These snapshots can also be used to establish a baseline (normal operation) and therefore easily identify any deviation. This potentially has many applications in business analysis, for example, of an airline’s flights dataset. Equally, it can be applied to system data, for example, to identify an unfolding security breach, allowing action to be taken before any data is compromised.


The financial industry heavily relies on simulations to value and analyse complex instruments and to manage risks which are very compute-intensive. This forces financial institutions to make a trade-off between accuracy and speed. The Memory-driven computing environment enables faster calibration of complex financial models for quicker (hours to seconds) and more accurate projections over time.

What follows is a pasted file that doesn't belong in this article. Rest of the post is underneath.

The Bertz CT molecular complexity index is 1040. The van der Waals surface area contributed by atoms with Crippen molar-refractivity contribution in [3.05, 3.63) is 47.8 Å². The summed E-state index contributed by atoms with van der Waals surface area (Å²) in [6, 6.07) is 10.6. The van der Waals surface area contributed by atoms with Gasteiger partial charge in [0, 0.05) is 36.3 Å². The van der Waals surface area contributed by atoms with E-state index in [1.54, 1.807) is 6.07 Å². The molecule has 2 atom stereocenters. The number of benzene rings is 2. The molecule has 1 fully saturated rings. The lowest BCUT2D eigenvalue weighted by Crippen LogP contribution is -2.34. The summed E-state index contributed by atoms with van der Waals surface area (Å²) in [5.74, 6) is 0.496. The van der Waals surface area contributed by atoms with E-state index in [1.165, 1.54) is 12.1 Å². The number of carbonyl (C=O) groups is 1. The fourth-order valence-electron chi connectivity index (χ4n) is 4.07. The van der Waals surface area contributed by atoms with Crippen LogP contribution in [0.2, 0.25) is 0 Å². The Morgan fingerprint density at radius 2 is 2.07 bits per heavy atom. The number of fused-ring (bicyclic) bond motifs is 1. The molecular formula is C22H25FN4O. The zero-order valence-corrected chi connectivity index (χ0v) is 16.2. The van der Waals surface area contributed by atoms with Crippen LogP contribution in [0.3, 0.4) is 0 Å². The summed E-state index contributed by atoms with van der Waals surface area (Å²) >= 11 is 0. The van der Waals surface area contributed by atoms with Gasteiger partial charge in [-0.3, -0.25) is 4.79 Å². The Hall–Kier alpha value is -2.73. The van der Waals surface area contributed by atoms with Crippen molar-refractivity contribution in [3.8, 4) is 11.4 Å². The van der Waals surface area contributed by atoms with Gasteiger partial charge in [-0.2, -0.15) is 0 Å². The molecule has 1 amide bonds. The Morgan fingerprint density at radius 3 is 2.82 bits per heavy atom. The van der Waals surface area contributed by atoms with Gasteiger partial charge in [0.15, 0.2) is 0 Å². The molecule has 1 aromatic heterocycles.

Today’s medicine is based on treating the ‘average patient’ but, in reality, everyone is different and has different responses to treatments. Memory-driven computing will enable us to see patterns in new ways to predict disease and accurately diagnose it right away; it can run near-infinite permutations of complex datasets. A patient’s historical medical record can be compared to a million other records, offering a more precise treatment than available today.

In summary

Memory-driven computing is still in its early days but it’s not a fairy-tale. Arrival is imminent, and it is a potential game-changer. The individual technologies such as Photonics and Fabric are already being integrated into the development paths of current products to provide a step-function in their capabilities.

The real gains will come from understanding the full implications of the new architecture and changing the way that we program for it.

So if you’re experiencing concerns about how to handle and process current or future data, you could explore further how Memory-driven computing might provide a more powerful and cost-effective way to achieve your objectives.